For the over 16s we need to talk about how Liberal Youth needs to energise young people because after the bad AV and local elections defeat we need a progressive movement badly. This is where the youth can play a strong part in politics. A progressive movement is important to youth today because the economy has produced inequalities like fewer jobs for young people, unpaid internships and university option.

by Maelo Manning (libdemchild)

Friday, 8 April 2011

Report on LY Conference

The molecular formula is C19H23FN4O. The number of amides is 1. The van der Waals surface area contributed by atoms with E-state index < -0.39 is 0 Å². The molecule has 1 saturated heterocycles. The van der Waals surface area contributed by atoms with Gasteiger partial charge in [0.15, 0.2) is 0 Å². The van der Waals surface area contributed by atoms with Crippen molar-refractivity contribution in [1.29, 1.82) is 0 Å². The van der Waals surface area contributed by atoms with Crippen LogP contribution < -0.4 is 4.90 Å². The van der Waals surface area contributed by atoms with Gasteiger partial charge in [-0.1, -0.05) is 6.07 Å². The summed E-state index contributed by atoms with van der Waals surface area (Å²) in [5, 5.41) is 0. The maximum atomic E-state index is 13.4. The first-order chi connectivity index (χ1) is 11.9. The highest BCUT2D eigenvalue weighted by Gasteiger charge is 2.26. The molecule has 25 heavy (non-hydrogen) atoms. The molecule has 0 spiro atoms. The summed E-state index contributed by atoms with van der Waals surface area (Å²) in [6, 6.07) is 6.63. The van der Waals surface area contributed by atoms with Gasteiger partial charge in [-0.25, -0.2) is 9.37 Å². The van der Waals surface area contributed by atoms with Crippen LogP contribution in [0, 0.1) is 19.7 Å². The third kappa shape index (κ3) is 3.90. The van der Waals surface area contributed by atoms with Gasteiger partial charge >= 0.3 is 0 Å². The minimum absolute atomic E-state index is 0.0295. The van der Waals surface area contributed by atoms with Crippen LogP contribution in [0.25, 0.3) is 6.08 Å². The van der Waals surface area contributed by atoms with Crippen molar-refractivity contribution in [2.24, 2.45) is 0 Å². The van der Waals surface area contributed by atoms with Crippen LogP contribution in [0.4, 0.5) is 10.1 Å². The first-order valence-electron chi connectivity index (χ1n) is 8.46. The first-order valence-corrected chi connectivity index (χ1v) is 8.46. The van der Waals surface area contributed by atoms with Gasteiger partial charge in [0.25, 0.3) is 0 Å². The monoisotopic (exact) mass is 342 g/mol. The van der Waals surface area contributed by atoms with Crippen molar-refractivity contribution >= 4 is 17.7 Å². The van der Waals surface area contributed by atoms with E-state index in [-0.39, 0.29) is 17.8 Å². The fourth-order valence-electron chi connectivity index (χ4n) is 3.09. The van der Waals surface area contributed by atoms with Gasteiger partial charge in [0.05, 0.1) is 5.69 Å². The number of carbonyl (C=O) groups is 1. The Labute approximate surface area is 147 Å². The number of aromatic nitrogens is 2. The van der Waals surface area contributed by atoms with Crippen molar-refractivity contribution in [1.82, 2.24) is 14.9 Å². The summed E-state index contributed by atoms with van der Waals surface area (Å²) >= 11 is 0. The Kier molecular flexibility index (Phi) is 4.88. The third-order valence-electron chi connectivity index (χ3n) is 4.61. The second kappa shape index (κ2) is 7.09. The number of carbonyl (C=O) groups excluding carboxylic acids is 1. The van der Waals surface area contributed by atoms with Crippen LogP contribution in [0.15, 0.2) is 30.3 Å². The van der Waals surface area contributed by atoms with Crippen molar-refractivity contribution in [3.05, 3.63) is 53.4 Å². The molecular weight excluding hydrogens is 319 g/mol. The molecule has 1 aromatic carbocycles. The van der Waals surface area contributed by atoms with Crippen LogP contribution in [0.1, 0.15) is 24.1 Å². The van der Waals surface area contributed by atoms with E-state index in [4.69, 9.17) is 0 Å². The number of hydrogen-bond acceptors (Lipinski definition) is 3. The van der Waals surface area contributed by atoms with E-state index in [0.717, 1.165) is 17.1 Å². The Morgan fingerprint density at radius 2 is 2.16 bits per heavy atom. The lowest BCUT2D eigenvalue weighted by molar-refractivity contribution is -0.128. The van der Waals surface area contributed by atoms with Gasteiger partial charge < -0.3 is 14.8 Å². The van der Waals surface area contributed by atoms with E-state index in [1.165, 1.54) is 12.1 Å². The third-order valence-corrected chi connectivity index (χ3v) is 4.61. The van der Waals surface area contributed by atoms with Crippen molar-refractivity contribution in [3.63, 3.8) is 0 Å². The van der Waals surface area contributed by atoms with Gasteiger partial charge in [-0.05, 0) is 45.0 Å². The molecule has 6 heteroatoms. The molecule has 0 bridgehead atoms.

On Saturday April 2nd, young liberals gathered in Bristol for Spring Conference, in a new 1-day format. With a packed agenda, we debated policy, delivered and received training on a variety of topics (including canvassing and AV), enjoyed a lively panel discussion featuring Tessa Munt MP, Duncan Hames MP, Stephen Williams MP, and leader of Bristol City Council Barbara Janke, and voted in radical constitutional reforms. The effect of these reforms changes the structure of the Liberal Youth Executive, and improves on the way we interact with members, allowing more Branch and Regional control and dialogue. The new streamlined executive committee will be easier to manage, having removed the VC Membership Development position, several redundant committees replacing them with dedicated officers, and reduced the number of G.E.M.s (now called Non-portfolio officers) from 8 to 2, and should enjoy a greater efficiency when it comes to the running of Liberal Youth, meaning more time can be spent acting on campaigns and canvassing. Nominations for the new executive will be announced shortly.